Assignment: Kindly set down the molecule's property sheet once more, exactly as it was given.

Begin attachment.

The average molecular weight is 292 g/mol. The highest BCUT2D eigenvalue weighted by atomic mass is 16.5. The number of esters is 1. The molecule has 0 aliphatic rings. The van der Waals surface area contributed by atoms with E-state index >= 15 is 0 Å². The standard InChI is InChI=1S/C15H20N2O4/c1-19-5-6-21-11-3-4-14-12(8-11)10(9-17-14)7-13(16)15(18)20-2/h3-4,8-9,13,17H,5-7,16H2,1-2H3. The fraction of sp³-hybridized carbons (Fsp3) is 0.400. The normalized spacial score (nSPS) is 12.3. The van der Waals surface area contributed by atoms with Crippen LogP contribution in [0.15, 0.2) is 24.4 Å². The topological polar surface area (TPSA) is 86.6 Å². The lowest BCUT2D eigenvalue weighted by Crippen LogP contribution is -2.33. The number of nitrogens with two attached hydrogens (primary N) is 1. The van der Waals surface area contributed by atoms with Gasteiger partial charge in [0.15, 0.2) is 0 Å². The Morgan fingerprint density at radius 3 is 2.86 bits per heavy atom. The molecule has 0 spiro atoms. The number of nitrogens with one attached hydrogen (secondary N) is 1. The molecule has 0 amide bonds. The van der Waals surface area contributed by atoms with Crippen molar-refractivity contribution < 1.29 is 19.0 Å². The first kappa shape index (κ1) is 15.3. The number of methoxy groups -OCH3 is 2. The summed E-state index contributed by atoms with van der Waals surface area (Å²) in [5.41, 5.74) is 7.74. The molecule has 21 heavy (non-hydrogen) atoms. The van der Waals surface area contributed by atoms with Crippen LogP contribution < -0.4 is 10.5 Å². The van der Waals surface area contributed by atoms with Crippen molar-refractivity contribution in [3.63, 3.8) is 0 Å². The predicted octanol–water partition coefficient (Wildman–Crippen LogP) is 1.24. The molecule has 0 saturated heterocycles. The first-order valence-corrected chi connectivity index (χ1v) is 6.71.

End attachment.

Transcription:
The average molecular weight is 292 g/mol. The highest BCUT2D eigenvalue weighted by atomic mass is 16.5. The number of esters is 1. The molecule has 0 aliphatic rings. The van der Waals surface area contributed by atoms with E-state index >= 15 is 0 Å². The standard InChI is InChI=1S/C15H20N2O4/c1-19-5-6-21-11-3-4-14-12(8-11)10(9-17-14)7-13(16)15(18)20-2/h3-4,8-9,13,17H,5-7,16H2,1-2H3. The fraction of sp³-hybridized carbons (Fsp3) is 0.400. The normalized spacial score (nSPS) is 12.3. The van der Waals surface area contributed by atoms with Crippen LogP contribution in [0.15, 0.2) is 24.4 Å². The topological polar surface area (TPSA) is 86.6 Å². The lowest BCUT2D eigenvalue weighted by Crippen LogP contribution is -2.33. The number of nitrogens with two attached hydrogens (primary N) is 1. The van der Waals surface area contributed by atoms with Gasteiger partial charge in [0.15, 0.2) is 0 Å². The Morgan fingerprint density at radius 3 is 2.86 bits per heavy atom. The molecule has 0 spiro atoms. The number of nitrogens with one attached hydrogen (secondary N) is 1. The molecule has 0 amide bonds. The van der Waals surface area contributed by atoms with Crippen molar-refractivity contribution < 1.29 is 19.0 Å². The first kappa shape index (κ1) is 15.3. The number of methoxy groups -OCH3 is 2. The summed E-state index contributed by atoms with van der Waals surface area (Å²) in [5.41, 5.74) is 7.74. The molecule has 21 heavy (non-hydrogen) atoms. The van der Waals surface area contributed by atoms with Crippen LogP contribution < -0.4 is 10.5 Å². The van der Waals surface area contributed by atoms with Crippen molar-refractivity contribution in [3.63, 3.8) is 0 Å². The predicted octanol–water partition coefficient (Wildman–Crippen LogP) is 1.24. The molecule has 0 saturated heterocycles. The first-order valence-corrected chi connectivity index (χ1v) is 6.71.